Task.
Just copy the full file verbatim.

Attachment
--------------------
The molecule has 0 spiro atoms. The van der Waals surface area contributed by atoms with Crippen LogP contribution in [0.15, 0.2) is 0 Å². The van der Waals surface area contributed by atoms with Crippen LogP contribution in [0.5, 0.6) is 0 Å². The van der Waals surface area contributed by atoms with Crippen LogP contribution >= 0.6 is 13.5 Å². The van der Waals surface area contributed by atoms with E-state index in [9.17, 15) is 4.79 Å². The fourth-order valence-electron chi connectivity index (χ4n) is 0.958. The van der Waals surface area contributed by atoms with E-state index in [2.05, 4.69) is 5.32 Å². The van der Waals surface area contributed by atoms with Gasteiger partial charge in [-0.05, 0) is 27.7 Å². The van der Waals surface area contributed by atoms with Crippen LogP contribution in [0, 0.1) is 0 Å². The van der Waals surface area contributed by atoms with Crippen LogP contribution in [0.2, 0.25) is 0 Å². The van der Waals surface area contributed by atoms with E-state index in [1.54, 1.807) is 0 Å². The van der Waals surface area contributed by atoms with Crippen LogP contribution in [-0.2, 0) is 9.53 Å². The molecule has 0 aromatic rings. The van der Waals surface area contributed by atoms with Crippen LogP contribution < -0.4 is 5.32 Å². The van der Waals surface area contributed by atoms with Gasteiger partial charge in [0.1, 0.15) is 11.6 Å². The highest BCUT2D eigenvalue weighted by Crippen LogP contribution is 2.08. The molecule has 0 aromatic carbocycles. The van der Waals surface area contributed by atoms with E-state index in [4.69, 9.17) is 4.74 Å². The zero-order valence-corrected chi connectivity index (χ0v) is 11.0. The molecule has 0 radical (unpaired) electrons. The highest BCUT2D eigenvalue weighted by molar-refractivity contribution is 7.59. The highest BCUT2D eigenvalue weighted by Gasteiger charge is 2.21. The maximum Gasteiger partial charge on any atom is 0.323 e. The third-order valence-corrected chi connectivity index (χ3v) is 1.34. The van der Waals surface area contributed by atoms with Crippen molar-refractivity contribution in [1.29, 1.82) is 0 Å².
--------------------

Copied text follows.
The molecule has 0 spiro atoms. The van der Waals surface area contributed by atoms with Crippen LogP contribution in [0.15, 0.2) is 0 Å². The van der Waals surface area contributed by atoms with Crippen LogP contribution in [0.5, 0.6) is 0 Å². The van der Waals surface area contributed by atoms with Crippen LogP contribution >= 0.6 is 13.5 Å². The van der Waals surface area contributed by atoms with E-state index in [9.17, 15) is 4.79 Å². The fourth-order valence-electron chi connectivity index (χ4n) is 0.958. The van der Waals surface area contributed by atoms with E-state index in [2.05, 4.69) is 5.32 Å². The van der Waals surface area contributed by atoms with Gasteiger partial charge in [-0.05, 0) is 27.7 Å². The van der Waals surface area contributed by atoms with Crippen LogP contribution in [0, 0.1) is 0 Å². The van der Waals surface area contributed by atoms with Crippen LogP contribution in [0.2, 0.25) is 0 Å². The van der Waals surface area contributed by atoms with E-state index in [1.54, 1.807) is 0 Å². The van der Waals surface area contributed by atoms with Crippen LogP contribution in [-0.2, 0) is 9.53 Å². The molecule has 0 aromatic rings. The van der Waals surface area contributed by atoms with Crippen LogP contribution < -0.4 is 5.32 Å². The van der Waals surface area contributed by atoms with Gasteiger partial charge in [0.1, 0.15) is 11.6 Å². The highest BCUT2D eigenvalue weighted by Crippen LogP contribution is 2.08. The molecule has 0 aromatic carbocycles. The van der Waals surface area contributed by atoms with E-state index in [4.69, 9.17) is 4.74 Å². The zero-order valence-corrected chi connectivity index (χ0v) is 11.0. The molecule has 0 radical (unpaired) electrons. The highest BCUT2D eigenvalue weighted by molar-refractivity contribution is 7.59. The highest BCUT2D eigenvalue weighted by Gasteiger charge is 2.21. The maximum Gasteiger partial charge on any atom is 0.323 e. The third-order valence-corrected chi connectivity index (χ3v) is 1.34. The van der Waals surface area contributed by atoms with Crippen molar-refractivity contribution in [1.29, 1.82) is 0 Å².